New album and Brighton date for The Feeling

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The Feeling hit the road this spring to celebrate, a little bit early, their 20th anniversary.

It’s the Greatest Hits tour, and that’s exactly what lead vocalist Dan Gillespie Sells is promising across dates including Concorde 2 in Brighton (support: Callum Beattie) on Thursday, May 16 and the Engine Rooms, Southampton on Saturday, May 18 (same support).

“The songs that are 20 years old, it is almost like I am playing covers sometimes,” Dan says. “It is odd because they have almost become public domain. That's how it feels sometimes because you sense that there is such a public connection with those songs. It feels that some of those songs mean more to the fans than they do to me and that's great. We've put those songs out there and you have to honour those songs. I think you have to be very aware of the audiences. I'm a fan of music, a big fan and there's something about songs that people love – you have to honour them and do them properly.

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“20 years... sometimes it seems it, and sometimes it doesn't. Sometimes it feels like it's just flown by but when we get back in the studio it feels like nothing has changed and we're back in the shed in Sussex where we made our first record.”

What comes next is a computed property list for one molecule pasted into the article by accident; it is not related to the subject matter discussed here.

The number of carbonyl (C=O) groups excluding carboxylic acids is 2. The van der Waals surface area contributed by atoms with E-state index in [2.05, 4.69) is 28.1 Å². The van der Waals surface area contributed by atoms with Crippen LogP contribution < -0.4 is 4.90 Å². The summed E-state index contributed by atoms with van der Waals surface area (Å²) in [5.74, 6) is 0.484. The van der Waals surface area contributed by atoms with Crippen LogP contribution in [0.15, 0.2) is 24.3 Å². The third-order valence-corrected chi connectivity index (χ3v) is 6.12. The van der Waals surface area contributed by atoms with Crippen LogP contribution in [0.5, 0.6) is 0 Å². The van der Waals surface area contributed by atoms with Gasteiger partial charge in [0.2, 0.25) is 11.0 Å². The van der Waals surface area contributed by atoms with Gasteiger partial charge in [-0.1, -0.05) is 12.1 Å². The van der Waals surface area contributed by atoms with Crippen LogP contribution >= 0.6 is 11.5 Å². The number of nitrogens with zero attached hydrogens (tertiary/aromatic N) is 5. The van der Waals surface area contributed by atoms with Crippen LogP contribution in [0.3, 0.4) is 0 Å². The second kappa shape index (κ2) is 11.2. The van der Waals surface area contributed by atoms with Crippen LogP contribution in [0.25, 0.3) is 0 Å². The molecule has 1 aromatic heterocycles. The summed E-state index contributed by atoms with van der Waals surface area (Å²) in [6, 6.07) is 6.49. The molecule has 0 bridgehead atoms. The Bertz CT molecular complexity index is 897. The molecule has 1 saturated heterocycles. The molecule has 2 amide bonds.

The Feeling (contributed pic)The Feeling (contributed pic)
The Feeling (contributed pic)

The point is that you have to have something a bit magical about a band. It has to click.

“I don't know how it works. I suppose it's the sum of its parts but I guess it's because we were all doing it for the right reasons and because we loved it. We were all getting something out of it clearly and it was the same drive to create something together. We were a bunch of musicians that had met at school and had been working been behind the scenes in the music industry for ten years before The Feeling became known. We were working as session players or doing covers as jobbing musicians but when we did our first album it was a real passion project. It was five passionate musicians making the kind of music that we wanted to hear but the kind of music that at the time nobody was playing. Why would you make music that was already out there? Basically we were harking back to particular records of maybe the late 70s and early 80s, recording an analogue sound that we loved. There was a lot of stuff from those years really inspired us, from the pre-punk era, a slightly-elaborate, harmonically-interesting style of music that appealed to us. It was ambitious and lush and beautiful and it was pop. It took a bit of time to convince people it was worth putting out as a record. We recorded it and had most of it in the can by the time we got a record deal.”

Then came the success: “As a band that was great. It meant that we could make the next record and it meant that we had a career doing something that we wanted to do. Personally, success was slightly different. Personally, I think it's unhealthy for anyone to become successful. It pulls your ego out of shape and it pulls the ego of the people around you even more out of shape.

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"But I think as a band we were quite cynical and we were aware of the pitfalls of the business and the pitfalls of the nonsense that comes with it. I think we knew a little bit about how to navigate it all but that doesn't mean that it was easy and it doesn't mean that it didn't have an effect on your family and friends.

"I'm not saying it ruined friendships but in some ways it was difficult. Being put on a pedestal is really not a good thing for anybody.